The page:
WordPress Debugging – Tips, Theory and Tools to use

WordPress is one of the web platforms used the most to create websites (25%+ of the worlds website are created using WordPress). As such, WordPress has a very big community of developers and judging even from my own experience i can say WordPress is one of the most extensible platforms out there.

You can start creating a WordPress website, even a complex WordPress website in matter of days not weeks, you can copy/paste snippets of code made available from other wordpress developers online for free, use those snippets on your project and thats all … here you have just added a new functionality/feature/design, etc to your design.

Its as simple as that with WordPress. This is ofcurse something that helps us as programmers a lot but this copy/pasting thing should also make us worry. Worry because we might be using an old snippet of code, we might be using deprecated functions or even worse code that has vulnerabilities (think of unsanitized user input for example), etc.

In order for us to always be sure we are using “good code” even when we are copy/pasting, we need to debug the website on the dev environment we are working on before putting the website live on the production environment.

The WordPress way to enable debug mode is not hard, like most of the rest of WordPress infact.

In general we just need to add/modify 2-3 lines of code in wp-config.php file.

define( 'WP_DEBUG', true );
define( 'WP_DEBUG_DISPLAY', false );
define( 'WP_DEBUG_LOG', true );
  • WP_DEBUG_SET to true activates the Debug mode in wordpress.
  • WP_DEBUG_DISPLAY – false, hides all notices, warnings, errors from being shown on the browser
  • WP_DEBUG_LOG – true, logs all the notices, warnings, errors in debug.log file (you will find this file inside wp-content folder, which means you need to set the right permissions for this folder/file to be writeable)

There are other more advanced ways/methods we can implement that can help us to debug or make our life easier while developing wordpress themes or plugins.

We can for example install the plugin Developer which comes affiliated with a nice bunch of tools/plugin that can help us while debugging. Tools like the Debug Bar (where we can see how much queries are being made in the db, page loading time, page load in ram memory, etc).

Another handy plugin i like to use while creating WordPress themes is What the File. This plugin will add a new item in the frontend user toolbar showing the template parts/views that are being called from WordPress in order to create the current page/view. If you ever wondered which file needs to be modified to change the layout of a certain page then this plugin is the perfect one for you.

Both this plugin and the Developer plugin need the admin bar to be visible in the frontend so if you want to debug using this plugins then you shouldn’t disable showing toolbar on frontend (since this is by default active on every new wordpress install).

Dealing with special cases

WordPress is also known for having a high rate of white screen of death shown (probably because of the vast amount of code created from non professional coders). White screen of death errors are one of those kind of errors that usually dont help very much the programmer for debugging … since the only thing they show on the screen is just a white empty screen.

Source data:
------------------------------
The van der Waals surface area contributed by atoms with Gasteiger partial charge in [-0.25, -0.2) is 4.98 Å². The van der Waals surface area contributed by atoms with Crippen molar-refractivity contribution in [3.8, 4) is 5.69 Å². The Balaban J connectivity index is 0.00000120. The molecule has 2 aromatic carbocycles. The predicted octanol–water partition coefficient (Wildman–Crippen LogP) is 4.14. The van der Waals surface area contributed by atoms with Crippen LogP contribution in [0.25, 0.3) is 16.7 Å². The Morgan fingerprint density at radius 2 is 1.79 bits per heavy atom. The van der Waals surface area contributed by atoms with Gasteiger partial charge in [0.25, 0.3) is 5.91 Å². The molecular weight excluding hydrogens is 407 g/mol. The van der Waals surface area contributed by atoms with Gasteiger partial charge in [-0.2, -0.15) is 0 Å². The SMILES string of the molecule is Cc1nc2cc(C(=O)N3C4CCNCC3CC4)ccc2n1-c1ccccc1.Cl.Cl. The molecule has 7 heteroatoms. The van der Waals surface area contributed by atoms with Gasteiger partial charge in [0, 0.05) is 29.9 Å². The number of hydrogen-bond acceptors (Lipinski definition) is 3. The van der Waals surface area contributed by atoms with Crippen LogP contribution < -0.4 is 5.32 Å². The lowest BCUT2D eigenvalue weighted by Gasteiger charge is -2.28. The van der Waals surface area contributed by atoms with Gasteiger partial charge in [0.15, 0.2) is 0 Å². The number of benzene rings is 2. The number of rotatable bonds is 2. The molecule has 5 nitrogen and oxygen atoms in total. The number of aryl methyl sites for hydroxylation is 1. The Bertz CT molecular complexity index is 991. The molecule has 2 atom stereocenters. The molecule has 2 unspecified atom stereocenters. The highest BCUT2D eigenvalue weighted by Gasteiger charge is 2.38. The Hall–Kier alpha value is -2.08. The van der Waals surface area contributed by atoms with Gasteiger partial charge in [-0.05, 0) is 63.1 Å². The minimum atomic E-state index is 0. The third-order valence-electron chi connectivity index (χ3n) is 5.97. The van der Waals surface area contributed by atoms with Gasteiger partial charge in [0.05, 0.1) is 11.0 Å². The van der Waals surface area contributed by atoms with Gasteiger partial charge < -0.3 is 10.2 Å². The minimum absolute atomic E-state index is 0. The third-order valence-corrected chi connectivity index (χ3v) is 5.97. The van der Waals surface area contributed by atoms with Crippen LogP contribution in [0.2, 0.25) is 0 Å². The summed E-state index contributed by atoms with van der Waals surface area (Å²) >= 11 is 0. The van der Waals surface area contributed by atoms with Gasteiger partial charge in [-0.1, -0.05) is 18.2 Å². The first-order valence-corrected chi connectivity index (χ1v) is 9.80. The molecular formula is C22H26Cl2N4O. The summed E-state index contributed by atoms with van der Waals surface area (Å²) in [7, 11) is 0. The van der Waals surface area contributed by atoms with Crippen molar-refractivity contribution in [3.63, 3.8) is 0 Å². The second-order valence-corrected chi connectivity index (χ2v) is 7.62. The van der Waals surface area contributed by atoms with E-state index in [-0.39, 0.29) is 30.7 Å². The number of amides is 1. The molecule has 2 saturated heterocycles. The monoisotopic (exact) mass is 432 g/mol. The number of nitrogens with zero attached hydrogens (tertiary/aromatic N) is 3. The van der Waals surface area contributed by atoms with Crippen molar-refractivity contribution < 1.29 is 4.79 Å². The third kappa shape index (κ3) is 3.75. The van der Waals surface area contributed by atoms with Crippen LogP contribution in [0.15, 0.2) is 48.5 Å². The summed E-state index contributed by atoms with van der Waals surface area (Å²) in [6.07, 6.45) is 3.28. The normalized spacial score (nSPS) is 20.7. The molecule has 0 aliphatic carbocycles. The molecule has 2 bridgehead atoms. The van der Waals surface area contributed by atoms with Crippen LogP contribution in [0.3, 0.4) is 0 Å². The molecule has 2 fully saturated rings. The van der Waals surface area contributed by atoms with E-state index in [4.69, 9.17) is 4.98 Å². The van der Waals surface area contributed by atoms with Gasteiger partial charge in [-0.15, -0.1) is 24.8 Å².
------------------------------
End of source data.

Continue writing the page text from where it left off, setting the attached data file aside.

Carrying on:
First thing you need to do in this case normaly is to activate debug mode and save all logs in debug.log file. Reload the page 1-2 times and check what debug.log has to say. Check errors that appear there (normally there should be errors there, very very rarely i have seen websites that dont have programming errors) and try to fix them. First of all though you need to check if any of those errors is causing a set of other errors … so just by resolving that single error you resolve all the rest of the errors showing up. After doing the initial checks, solve as many errors as you can and then do a page reload on the page that gave you the WSOD (white screen of death).

If the page now works without problems that, congrats, you just debugged and resolved the WSOD :)

If still even by resolving all errors showing up on debug.log the WSOD still shows up then start using the divide and conquer method to find what causes the WSOD. Start by deactivating all un-needed plugins, then the lesser needed plugin, then all plugin … until you find the plugin that creates the problem. Repeat this step for as much times at it is needed to find the issue (which means, more plugins … more tests, thats why i always recommend the least number of plugins possible).

If you identify the issue by using the divide and conquer method on plugins, then congrats … if not then do a simple check on the theme. Try changing your active them with another theme, lets say 1 of the wordpress default themes for example. If the WSOD does not appear then there is probably something wrong with your theme … if the problem does appear even on the other theme and all the plugins are disabled, then remains 1 place left to check, WP core itself.

Delete all wp core files/folders, except, wp-config, wp-content folder and do a fresh install of wordpress. Open same page on your browser. Now the problem should have been solved (well in theory the problem should have been solved a long time ago … but i only took an extreme case scenario where you have to go all the way doing debug after debug) … so congrats :) … if though for some strange (very strange in this case) scenario the issue still persist and you cant debug it by yourself, drop me a line and i would love to check that problem out for you.

Other resources you might find interesting about this topic:
https://codex.wordpress.org/DebugginginWordPress
https://premium.wpmudev.org/blog/debugging-wordpress-how-to-use-wp_debug/

Published 7 Nov 2016